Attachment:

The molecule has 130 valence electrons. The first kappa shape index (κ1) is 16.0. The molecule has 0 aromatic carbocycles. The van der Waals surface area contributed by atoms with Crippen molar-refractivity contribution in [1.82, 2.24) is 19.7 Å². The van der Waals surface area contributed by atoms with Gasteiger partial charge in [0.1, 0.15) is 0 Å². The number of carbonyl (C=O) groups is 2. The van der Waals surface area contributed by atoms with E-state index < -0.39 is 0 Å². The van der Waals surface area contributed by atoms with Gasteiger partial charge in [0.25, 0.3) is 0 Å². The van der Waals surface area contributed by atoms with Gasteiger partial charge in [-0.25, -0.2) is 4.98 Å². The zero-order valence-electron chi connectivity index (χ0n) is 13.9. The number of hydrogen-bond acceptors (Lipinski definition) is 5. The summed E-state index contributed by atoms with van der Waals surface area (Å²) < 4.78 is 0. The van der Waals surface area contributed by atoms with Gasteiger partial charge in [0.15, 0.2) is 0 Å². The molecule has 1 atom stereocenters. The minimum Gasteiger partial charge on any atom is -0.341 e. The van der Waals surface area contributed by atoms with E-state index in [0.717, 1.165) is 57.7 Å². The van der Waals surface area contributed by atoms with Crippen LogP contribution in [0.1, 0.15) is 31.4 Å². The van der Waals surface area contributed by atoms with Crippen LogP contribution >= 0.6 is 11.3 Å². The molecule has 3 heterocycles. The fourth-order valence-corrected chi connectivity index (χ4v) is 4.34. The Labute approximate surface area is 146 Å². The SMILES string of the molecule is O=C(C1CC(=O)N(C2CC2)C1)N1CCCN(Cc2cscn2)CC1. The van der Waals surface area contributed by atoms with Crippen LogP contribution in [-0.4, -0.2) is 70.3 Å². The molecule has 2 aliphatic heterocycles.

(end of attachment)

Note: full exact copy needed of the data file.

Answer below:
The molecule has 130 valence electrons. The first kappa shape index (κ1) is 16.0. The molecule has 0 aromatic carbocycles. The van der Waals surface area contributed by atoms with Crippen molar-refractivity contribution in [1.82, 2.24) is 19.7 Å². The van der Waals surface area contributed by atoms with Gasteiger partial charge in [0.1, 0.15) is 0 Å². The number of carbonyl (C=O) groups is 2. The van der Waals surface area contributed by atoms with E-state index < -0.39 is 0 Å². The van der Waals surface area contributed by atoms with Gasteiger partial charge in [0.25, 0.3) is 0 Å². The van der Waals surface area contributed by atoms with Gasteiger partial charge in [-0.25, -0.2) is 4.98 Å². The zero-order valence-electron chi connectivity index (χ0n) is 13.9. The number of hydrogen-bond acceptors (Lipinski definition) is 5. The summed E-state index contributed by atoms with van der Waals surface area (Å²) < 4.78 is 0. The van der Waals surface area contributed by atoms with Gasteiger partial charge in [0.15, 0.2) is 0 Å². The molecule has 1 atom stereocenters. The minimum Gasteiger partial charge on any atom is -0.341 e. The van der Waals surface area contributed by atoms with E-state index in [0.717, 1.165) is 57.7 Å². The van der Waals surface area contributed by atoms with Crippen LogP contribution in [0.1, 0.15) is 31.4 Å². The van der Waals surface area contributed by atoms with Crippen LogP contribution >= 0.6 is 11.3 Å². The molecule has 3 heterocycles. The fourth-order valence-corrected chi connectivity index (χ4v) is 4.34. The Labute approximate surface area is 146 Å². The SMILES string of the molecule is O=C(C1CC(=O)N(C2CC2)C1)N1CCCN(Cc2cscn2)CC1. The van der Waals surface area contributed by atoms with Crippen LogP contribution in [-0.4, -0.2) is 70.3 Å². The molecule has 2 aliphatic heterocycles.